I know I am focusing a lot on my travels but this isn't to say that the daily activities were boring. I visited many doctors and gave over 100 presentations, but those events didn't push me. In my travels I am pushed because I am out of my comfort zone and in August I was brought to a very sensory unfriendly place known as the Mongolian BBQ. I still fear that place and I have let James, the USAC .25 series director, know that if we ever eat there again I will not eat and just sit in the car.

The Monday after the BBQ debacle bowling starting. That within itself is an annual event, but this year it was filled with terror. I still don't know why what happened happened and to this day I have not said one word to the staff at the bowling alley. There is still fear and I have not spent $1 in any of the vending machines. I am still afraid. However, this gave me a look into what it is like to be bullied. My passion for my job increased that night and the next day I was speaking at a Missouri DMH conference. Due to the midnight drive and lingering shakes and fear I had from the previous night I thought my presentation was awful, but this presentation proved vital in opening a door later in the year.

The following week I was in New England area for a race and for one night I stayed at Ryan's house, whom I have mentioned several times on my blog. He even came to the race, but Hurricane Irene was obviously not a race fan and ruined the fun. Fearing the shutdown of airports I rode back in a crowded van to Indy, but that was 16 hours I would not have traded for anything.

As I look at my work on my blog, and calendar journal, I can tell I was not in my usual place. Having the multitude of events happen in such a short amount of time never let me recover from the previous one. It was a rough stretch and the only thing I remember writing in September was The Power of One which Autism Speaks ran on their Facebook page.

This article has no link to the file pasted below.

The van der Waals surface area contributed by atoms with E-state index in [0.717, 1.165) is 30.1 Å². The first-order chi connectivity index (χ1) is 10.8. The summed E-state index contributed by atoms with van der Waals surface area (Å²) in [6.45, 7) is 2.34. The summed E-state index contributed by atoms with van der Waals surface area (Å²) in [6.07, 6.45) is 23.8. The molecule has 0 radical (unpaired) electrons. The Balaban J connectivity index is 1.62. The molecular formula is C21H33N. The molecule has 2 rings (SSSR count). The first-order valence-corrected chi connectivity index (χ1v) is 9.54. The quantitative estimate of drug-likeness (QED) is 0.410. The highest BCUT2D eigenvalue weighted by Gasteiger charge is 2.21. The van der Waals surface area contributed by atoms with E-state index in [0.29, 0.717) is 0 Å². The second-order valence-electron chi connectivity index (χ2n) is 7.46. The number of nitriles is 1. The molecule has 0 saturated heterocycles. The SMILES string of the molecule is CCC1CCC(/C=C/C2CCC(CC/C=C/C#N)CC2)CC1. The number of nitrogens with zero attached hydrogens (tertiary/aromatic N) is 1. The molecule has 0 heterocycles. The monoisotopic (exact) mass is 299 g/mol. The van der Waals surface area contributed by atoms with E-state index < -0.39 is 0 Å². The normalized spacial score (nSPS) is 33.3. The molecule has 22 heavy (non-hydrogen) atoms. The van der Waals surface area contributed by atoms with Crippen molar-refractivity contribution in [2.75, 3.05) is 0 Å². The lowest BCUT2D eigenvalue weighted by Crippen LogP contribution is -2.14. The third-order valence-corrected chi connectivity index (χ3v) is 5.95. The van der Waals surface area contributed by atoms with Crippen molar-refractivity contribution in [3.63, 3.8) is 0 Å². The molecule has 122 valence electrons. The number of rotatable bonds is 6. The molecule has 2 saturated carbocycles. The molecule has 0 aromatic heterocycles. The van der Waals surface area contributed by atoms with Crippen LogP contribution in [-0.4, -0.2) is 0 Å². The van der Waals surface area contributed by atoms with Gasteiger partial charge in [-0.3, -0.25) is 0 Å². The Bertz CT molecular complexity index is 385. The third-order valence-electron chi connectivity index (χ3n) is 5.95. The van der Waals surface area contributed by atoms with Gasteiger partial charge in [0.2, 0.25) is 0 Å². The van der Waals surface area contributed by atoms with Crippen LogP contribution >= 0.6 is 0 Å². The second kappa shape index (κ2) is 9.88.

If having one catastrophic flat tire experience in a year wasn't enough I had a 2nd one on the last Sunday of September. The event could have been a bad one as the vehicle tried to wreck when the tire went down, but thankfully the only harm done was done by my inability to deal with the situation. At this same time I was debating on whether or not to move as I had an offer to move to a different place. I thought I was beaten and the world had won, but eventually I got my confidence back and the next week after a trip to New York City I moved into my own place.

On October 7th Rob from Vancouver came back to Saint Louis and on the 11th I had my scariest presentation to date... 5th graders! I feared and feared this and the start was rocky, but after the public speaking disaster was cleaned up the wisdom and compassion expressed by the 5th graders was astounding. Now, when I give presentations to teachers, I reference back to the knowledge and empathy that the class showed and I say, "I used to think that the game show, Are You Smarter Than a 5th Grader, was a joke, but now I know that no one is as smart as a 5th grader as we peak in 5th grade and it's downhill from there."

The next day I was off to Jefferson City. I didn't blog about this at the time as I didn't want to brag or boasts about it, but from my presentation at the conference after the bowling alley disaster, I was invited to give my presentation to the DMH Commissioners. I had been fearing this presentation for the longest of times, but after the 5th graders this presentation wasn't as scary. I still realized the importance and honor of being able to speak to those that can make a huge difference and I don't like to boast or brag, but I was on that day. My voice was stronger and my confidence was higher. I don't know if anything came out of it, but I felt like all the people that helped me and all the stressful events of the year helped me in getting me to that place to give a presentation to the people that can make a gigantic difference. I don't know if I ever thanked them, but certainly I want to extend my thanks to them for letting my voice be heard.